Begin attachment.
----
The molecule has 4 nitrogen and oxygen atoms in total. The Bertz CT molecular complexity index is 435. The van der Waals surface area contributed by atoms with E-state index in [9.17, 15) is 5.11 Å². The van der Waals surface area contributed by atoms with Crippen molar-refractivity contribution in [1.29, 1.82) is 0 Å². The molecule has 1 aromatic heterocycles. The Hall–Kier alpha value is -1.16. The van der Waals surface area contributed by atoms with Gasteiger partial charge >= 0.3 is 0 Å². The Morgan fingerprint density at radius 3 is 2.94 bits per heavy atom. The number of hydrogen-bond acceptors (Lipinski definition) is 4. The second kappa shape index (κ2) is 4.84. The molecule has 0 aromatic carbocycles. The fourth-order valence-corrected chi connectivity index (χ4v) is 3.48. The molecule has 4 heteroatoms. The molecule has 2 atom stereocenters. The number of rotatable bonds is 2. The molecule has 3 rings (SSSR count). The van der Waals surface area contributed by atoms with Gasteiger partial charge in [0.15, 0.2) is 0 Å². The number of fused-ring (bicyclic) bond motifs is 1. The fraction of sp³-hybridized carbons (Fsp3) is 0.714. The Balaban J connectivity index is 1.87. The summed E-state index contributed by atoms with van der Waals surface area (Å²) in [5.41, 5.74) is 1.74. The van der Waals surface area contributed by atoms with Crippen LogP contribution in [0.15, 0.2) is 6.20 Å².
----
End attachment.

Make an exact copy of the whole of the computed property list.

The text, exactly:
The molecule has 4 nitrogen and oxygen atoms in total. The Bertz CT molecular complexity index is 435. The van der Waals surface area contributed by atoms with E-state index in [9.17, 15) is 5.11 Å². The van der Waals surface area contributed by atoms with Crippen molar-refractivity contribution in [1.29, 1.82) is 0 Å². The molecule has 1 aromatic heterocycles. The Hall–Kier alpha value is -1.16. The van der Waals surface area contributed by atoms with Gasteiger partial charge >= 0.3 is 0 Å². The Morgan fingerprint density at radius 3 is 2.94 bits per heavy atom. The number of hydrogen-bond acceptors (Lipinski definition) is 4. The second kappa shape index (κ2) is 4.84. The molecule has 0 aromatic carbocycles. The fourth-order valence-corrected chi connectivity index (χ4v) is 3.48. The molecule has 4 heteroatoms. The molecule has 2 atom stereocenters. The number of rotatable bonds is 2. The molecule has 3 rings (SSSR count). The van der Waals surface area contributed by atoms with Gasteiger partial charge in [0.15, 0.2) is 0 Å². The number of fused-ring (bicyclic) bond motifs is 1. The fraction of sp³-hybridized carbons (Fsp3) is 0.714. The Balaban J connectivity index is 1.87. The summed E-state index contributed by atoms with van der Waals surface area (Å²) in [5.41, 5.74) is 1.74. The van der Waals surface area contributed by atoms with Crippen LogP contribution in [0.15, 0.2) is 6.20 Å².